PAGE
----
WATCHMAN – An Alternative to Anticoagulants
WATCHMAN is a permanent implant that reduces stroke risk for people with atrial fibrillation (AFib). It’s about the size of a quarter and made from very light and compact materials commonly used in many other medical implants.
Kettering Physician Network Heart and Vascular physicians began doing WATCHMAN Implant procedures at Kettering Medical Center in 2016 as an alternative for patients with AFib who are unable to tolerate anticoagulants (blood thinners) therapies long-term.
How does AFib Increase Stroke Risk?
The average person with atrial fibrillation, also called AFib, is five times more likely to have a stroke than someone with a regular heartbeat. That’s because AFib can decrease the heart’s pumping capacity by as much as 30%. Because blood isn’t pumped out of the heart normally, it’s easier for blood cells to stick together and form clots in an area of the heart called the left atrial appendage (LAA). When a blood clot escapes from the LAA and travels to another part of the body, it can cut off the blood supply to the brain, causing a stroke.
Reducing AFib Stroke Risk
Anticoagulants are an effective way to lower the risk of stroke in people with atrial fibrillation not caused by heart valve problems. Common anticoagulants include warfarin (also known as Coumadin©), Eliquis©, Pradaxa©, Xarelto© and Savaysa©.
But some people need an alternative to anticoagulants because they can increase the risk of bleeding. Some bleeding events are minor and easily treated, like a cut taking longer than normal to stop bleeding. In other cases, the bleeding can be life-threatening, such as when bleeding in the brain causes a stoke.
If you have a history of bleeding or a lifestyle, occupation or condition that puts you at risk for bleeding, your doctor may consider an alternative to blood anticoagulants, such as the WATCHMAN Implant.
How WATCHMAN Works
WATCHMAN effectively reduces the risk of stroke by permanently closing off the left atrial appendage to keep blood clots from escaping. WATCHMAN can eliminate the bleeding risks and the need for regular blood tests and food-and-drink restrictions that come with warfarin. In a clinical trial, 9 out of 10 people were able to stop taking warfarin just 45 days after the WATCHMAN procedure. To assure you are a candidate, you will have a transesophageal echocardiography (TEE). This is an outpatient procedure that involves a scope being placed through the throat to the esophagus. An echocardiogram or ultrasound for the heart is done to measure the left atrial appendage. This will ensure you are a candidate and help the physician pick the correct size WATCHMAN device.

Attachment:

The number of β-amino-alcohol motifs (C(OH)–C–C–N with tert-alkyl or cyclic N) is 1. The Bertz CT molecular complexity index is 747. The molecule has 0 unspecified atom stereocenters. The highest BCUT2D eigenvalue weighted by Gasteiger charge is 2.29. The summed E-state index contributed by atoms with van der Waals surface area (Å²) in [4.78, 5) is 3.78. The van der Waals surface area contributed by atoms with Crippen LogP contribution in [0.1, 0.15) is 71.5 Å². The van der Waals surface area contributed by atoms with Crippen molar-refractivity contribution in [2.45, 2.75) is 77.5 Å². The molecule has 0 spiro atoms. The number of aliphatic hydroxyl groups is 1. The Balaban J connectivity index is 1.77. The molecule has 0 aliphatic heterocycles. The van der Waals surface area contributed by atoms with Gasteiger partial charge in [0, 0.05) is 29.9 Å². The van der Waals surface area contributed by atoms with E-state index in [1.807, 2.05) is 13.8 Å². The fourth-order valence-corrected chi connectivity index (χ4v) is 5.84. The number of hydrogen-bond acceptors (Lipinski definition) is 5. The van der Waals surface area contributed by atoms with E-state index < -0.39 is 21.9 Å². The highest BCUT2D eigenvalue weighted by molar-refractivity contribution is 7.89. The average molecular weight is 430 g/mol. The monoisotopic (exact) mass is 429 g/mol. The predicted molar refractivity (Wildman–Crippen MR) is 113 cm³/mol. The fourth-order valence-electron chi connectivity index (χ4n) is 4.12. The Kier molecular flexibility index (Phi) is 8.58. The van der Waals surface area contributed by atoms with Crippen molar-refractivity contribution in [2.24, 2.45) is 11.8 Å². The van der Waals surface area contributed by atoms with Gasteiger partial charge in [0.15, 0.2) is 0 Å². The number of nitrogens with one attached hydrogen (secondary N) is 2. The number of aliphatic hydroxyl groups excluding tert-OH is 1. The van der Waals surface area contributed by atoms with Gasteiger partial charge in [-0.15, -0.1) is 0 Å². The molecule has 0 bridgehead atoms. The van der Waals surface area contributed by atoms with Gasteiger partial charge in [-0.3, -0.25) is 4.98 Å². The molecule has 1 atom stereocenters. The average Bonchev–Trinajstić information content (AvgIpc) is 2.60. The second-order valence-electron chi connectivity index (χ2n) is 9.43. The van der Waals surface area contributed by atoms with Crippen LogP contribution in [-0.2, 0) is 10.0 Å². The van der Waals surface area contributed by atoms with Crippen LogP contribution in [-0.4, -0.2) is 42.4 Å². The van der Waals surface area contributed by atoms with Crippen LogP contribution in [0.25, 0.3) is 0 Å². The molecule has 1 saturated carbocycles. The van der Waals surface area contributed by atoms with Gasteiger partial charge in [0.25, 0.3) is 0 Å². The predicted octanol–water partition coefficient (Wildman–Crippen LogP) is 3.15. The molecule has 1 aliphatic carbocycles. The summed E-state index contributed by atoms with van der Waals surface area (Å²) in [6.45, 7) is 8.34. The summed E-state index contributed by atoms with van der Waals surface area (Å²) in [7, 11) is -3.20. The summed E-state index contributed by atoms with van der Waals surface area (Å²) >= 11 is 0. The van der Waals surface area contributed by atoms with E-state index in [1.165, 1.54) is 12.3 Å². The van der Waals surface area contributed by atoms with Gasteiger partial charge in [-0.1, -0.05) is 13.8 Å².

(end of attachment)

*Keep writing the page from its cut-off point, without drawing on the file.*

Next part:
How is WATCHMAN Implanted?
WATCHMAN is implanted into your heart in a one-time procedure. To implant WATCHMAN, your doctor inserts a catheter into a vessel in the groin area, as done in a standard stent procedure. Your doctor then guides WATCHMAN into your heart’s left atrial appendage. The procedure is done under general anesthesia and takes about an hour. Patients commonly stay in the hospital overnight and leave the next day.
After the Procedure
Following the WATCHMAN procedure, you’ll take an anticoagulant for 45 days or until your left atrial appendage is permanently closed off. During this time, heart tissue will begin to grow over the implant to form a barrier against blood clots. Your doctor will monitor this process doing another TEE 45 days after the procedure.
Kettering Physician Network cardiologists performing the WATCHMAN Implant procedure:
Structural Heart Cardiologists